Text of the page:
Returns for someone who has died

You must report a death to HM Revenue and Customs (HMRC) as soon as possible if you’re dealing with the tax affairs of someone who’s died.

HMRC will tell you if you need to fill in a Self Assessment tax return on the deceased’s behalf. If you do, they’ll send you a return form and a letter with instructions.

Contacting HMRC

If you use the Tell Us Once service you do not need to contact HMRC separately.

If you do not use the Tell Us Once service contact HMRC.

Tell HMRC the:

  • date of death
  • name and address of who to contact

You’ll also need to tell them one of the following for the deceased:

  • National Insurance number
  • Unique Taxpayer Reference (UTR) - you can find this on letters or payslips from HMRC
  • full address
  • last employer or pension provider’s name and address

Filling in the Self Assessment tax return

The records you’ll need for the deceased’s tax return will depend on their circumstances. You’ll usually need details of the deceased’s bank and savings accounts, for example:

  • bank statements
  • building society pass books
  • dividend vouchers
  • National Savings bonds or certificates

If the deceased was employed or receiving a pension you’ll usually need:

  • work or pension payslips
  • details of any expenses paid by the employer
  • confirmation of any state pension

You’ll need their business records if the deceased ran their own business or rented out property.

Contact HMRC’s Bereavement helpline if you need help completing a return for someone who has died or if you cannot find their records.

Sending the return

Send the completed Self Assessment form by post.

The return must reach HMRC by the date given in the letter you received with the form.

You can hire a professional (such as an accountant) to help you submit a tax return on behalf of the deceased.

Telling HMRC about the ‘administration period’

If you’re the executor or administrator of an estate you may also need to send information to HMRC for the ‘administration period’. This is the time between the day after the death and the date the estate is settled (‘distributed’).

What you need to send depends on the size of the estate, and the money that came from it during the administration period.

When you must send a tax return for the ‘administration period’

Fill in a trust and estate tax return if any of the following apply:

  • the total Income Tax and Capital Gains Tax due for the administration period was more than £10,000
  • the estate was worth more than £2.5 million at the date of death
  • the date of death was before 6 April 2016 and more than £250,000 a year came from the sale of the estate’s assets by administrators or executors
  • the date of death was on or after 6 April 2016 and more than £500,000 a year came from the sale of the estate’s assets by administrators or executors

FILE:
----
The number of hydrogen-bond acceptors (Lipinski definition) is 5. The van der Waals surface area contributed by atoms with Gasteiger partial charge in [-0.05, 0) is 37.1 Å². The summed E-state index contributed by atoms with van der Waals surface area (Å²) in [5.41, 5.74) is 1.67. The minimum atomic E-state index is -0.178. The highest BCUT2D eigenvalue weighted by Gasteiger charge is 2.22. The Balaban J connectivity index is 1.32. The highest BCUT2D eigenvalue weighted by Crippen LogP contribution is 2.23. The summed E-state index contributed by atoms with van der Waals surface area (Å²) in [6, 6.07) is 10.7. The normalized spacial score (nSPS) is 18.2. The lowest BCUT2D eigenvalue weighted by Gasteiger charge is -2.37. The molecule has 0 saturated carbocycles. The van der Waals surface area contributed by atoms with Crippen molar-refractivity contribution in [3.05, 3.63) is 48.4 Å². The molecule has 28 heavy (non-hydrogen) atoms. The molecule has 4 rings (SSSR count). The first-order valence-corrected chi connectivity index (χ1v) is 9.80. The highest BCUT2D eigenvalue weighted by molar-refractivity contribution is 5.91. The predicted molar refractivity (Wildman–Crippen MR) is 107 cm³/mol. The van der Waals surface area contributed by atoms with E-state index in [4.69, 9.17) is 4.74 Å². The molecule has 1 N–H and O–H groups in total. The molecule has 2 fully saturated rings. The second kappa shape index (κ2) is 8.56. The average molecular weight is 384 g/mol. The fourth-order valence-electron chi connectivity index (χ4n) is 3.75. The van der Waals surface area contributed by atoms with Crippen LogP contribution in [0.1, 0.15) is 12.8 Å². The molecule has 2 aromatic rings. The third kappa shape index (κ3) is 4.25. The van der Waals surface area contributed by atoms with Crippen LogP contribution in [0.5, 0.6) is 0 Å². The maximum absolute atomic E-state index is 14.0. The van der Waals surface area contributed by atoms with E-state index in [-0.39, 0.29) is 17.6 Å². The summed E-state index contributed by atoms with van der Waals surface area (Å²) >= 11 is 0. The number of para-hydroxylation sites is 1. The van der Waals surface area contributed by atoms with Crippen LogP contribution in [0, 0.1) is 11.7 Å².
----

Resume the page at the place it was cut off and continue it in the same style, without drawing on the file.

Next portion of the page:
The trust and estate tax return is only for the estate - it’s separate from the return you sent on behalf of the deceased.

Sending the tax return

To send an estate tax return, you must first register the estate online.

You must register by 5 October after the tax year you’re sending a return for. For example, if you’re sending a return for the 2019 to 2020 tax year (6 April 2019 to 5 April 2020) then you must register by 5 October 2020.

To register the estate you’ll need:

  • a Government Gateway user ID - the account needs to be registered as an organisation (you cannot use an account registered to an individual)
  • a National Insurance number (a temporary reference number will not work)

You’ll need a new Government Gateway user ID for each estate you register

You must register the estate online. Then you’ll get a Unique Taxpayer Reference (UTR) in the post within 15 working days (21 if you’re abroad). You’ll need it to send a tax return.

Once you’ve received your UTR, you can either:

  • fill in paper form SA900 and post it to HMRC by 31 October after the tax year it applies to
  • buy software to send it electronically by 31 January after the tax year it applies to

After you’ve sent your return, HMRC will tell you how much the estate owes. You’ll need to pay the Self Assessment bill by the deadline.

If you do not need to send a tax return

You can make ‘informal arrangements’ instead. To do this, write to HMRC and tell them:

  • the Income Tax and Capital Gains Tax due for the administration period
  • the name, address, National Insurance number, and UTR of the deceased
  • your name and contact details

Send this information to HMRC’s address for PAYE and Self Assessment. You must not send tax payments with this information.

You’ll be provided with a payment slip and reference number. You must use these to pay any tax that needs to be paid.